- The Washington Times - Friday, December 7, 2001

There are getting to be fewer and fewer of us each year the ones who can remember what they were doing on December 7, 1941 Pearl Harbor Day, "the date that will live in infamy."

I was lying on my stomach in the living room of our house reading the Sunday comics and listening to the Washington Redskins game on our radio. I can remember hearing the public address loudspeaker telling colonels and generals, admirals and Navy captains to call, or report to, their offices, and wondering vaguely what that was all about. No matter how many times I have been reminded, I can't remember the score of that game.

I am not sure which came first: The radio announcement of the Japanese attack or the colonel who lived next door knocking on our front door. He was giving my father a power of attorney in case his wife needed any help in dealing with anything. The good colonel did not know when he would be back.

World War II had arrived in our cul de sac near the cannon at the intersection of Braddock and Russell roads in Alexandria.

As it turned out, it would be more than four years before we or his family saw the colonel again. When we did, he was a very lean, very tired-looking major general who had spent most of that time in the Pacific.

Naturally, people have asked me about similarities between that day 60 years ago and September 11, 2001.

What stands out for me, however, is the difference. Then, we were not urged to travel because it would be good for the airlines and the tourist business, to buy and spend because it would be good for the retail business, to go have fun because it would be good for something or other perhaps as an act of defiance.

Instead, we started "victory gardens," scrimped and saved, and became used to ration coupons.

Immediately after that attack, there was a sense of determination and, yes, unity.

Military recruiting centers around the country were swamped by young men and some not so young trying to enlist. For instance, Paul Douglas, a U.S. senator after the war, joined the Marines in his 40s.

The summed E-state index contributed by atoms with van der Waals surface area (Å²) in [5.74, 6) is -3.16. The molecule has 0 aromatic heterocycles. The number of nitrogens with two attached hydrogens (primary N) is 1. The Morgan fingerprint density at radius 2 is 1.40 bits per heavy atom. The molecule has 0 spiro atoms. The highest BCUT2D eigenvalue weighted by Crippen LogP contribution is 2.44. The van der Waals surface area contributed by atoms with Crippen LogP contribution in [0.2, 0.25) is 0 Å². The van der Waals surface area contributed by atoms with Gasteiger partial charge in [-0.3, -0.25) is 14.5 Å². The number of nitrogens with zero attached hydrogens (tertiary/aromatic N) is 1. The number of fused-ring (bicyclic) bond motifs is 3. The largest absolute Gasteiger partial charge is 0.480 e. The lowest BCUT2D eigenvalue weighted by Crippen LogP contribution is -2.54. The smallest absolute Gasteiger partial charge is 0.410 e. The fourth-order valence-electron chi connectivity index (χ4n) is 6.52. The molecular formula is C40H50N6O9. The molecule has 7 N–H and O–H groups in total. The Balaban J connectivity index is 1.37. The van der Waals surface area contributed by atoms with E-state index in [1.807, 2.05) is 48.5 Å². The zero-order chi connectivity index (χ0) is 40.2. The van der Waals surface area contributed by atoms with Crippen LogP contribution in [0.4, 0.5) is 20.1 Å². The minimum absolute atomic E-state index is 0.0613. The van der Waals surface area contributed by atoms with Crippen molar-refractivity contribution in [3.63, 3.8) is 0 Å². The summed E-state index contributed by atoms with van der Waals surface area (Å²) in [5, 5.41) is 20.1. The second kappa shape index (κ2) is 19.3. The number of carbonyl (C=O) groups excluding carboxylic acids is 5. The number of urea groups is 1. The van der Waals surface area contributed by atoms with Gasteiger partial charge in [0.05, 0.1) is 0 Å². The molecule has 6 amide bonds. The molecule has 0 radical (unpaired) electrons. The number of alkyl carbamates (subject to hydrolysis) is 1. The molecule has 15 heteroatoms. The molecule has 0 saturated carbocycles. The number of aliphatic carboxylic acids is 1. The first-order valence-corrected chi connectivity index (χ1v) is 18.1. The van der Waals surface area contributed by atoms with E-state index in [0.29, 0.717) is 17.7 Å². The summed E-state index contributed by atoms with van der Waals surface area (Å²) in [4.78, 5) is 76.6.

My father, of the same age, tried to enlist but was told that he would be more useful as a civilian. Soon after, he moved from the Agriculture Department to the Bureau of Economic Warfare, an agency secret enough that it was not on government lists for several years. For the duration, the most he took off was a long week once a year, maybe. I think there were several years without a break, and little enough to balance the weeks of 16-hour and longer workdays.

And Washington was filled with people doing the same, as were cities large and small across the land.

An army of women arrived in Washington to fill all the jobs needed on the home front to wage a modern war in those days. And everywhere women went to work to fill jobs left vacant by men donning uniforms and taking new jobs created by the war effort.

I know some of this feeling comes from that filtering of memories that takes place over the course of six decades, and that the past takes on a glow that hides much.

But no one then tried to say that the attack was America's fault. No one tried to absolve the attackers. No one wondered whether it was a good idea to display the U.S. flag.

On the other hand, Japanese-Americans answered the roundup of their families on the West Coast with their blood by forming the most decorated regimental-strength unit in the Army.

Washington, and much of the country was harshly segregated, but those who felt its sting most deeply went to war, both in uniform and as civilians.

On the House side of Capitol Hill, people lived in dirt-floored housing, but their young people went into military service and the residents lined the streets to cry as Franklin Roosevelt's funeral procession passed.

Since then, I can remember clearly where I was and what I was doing when John Kennedy was killed, and Robert Kennedy, and Martin Luther King. On all those days, and on other days of national and personal tragedy, people have said the world would never be the same.

And since December 7, 1941, atomic bombs and energy, jet planes, television and personal computers have all become part of our every day lives.

But one thing does remain the same: We endure.

Stroube Smith is a copy editor for The Washington Times and a free-lance writer.

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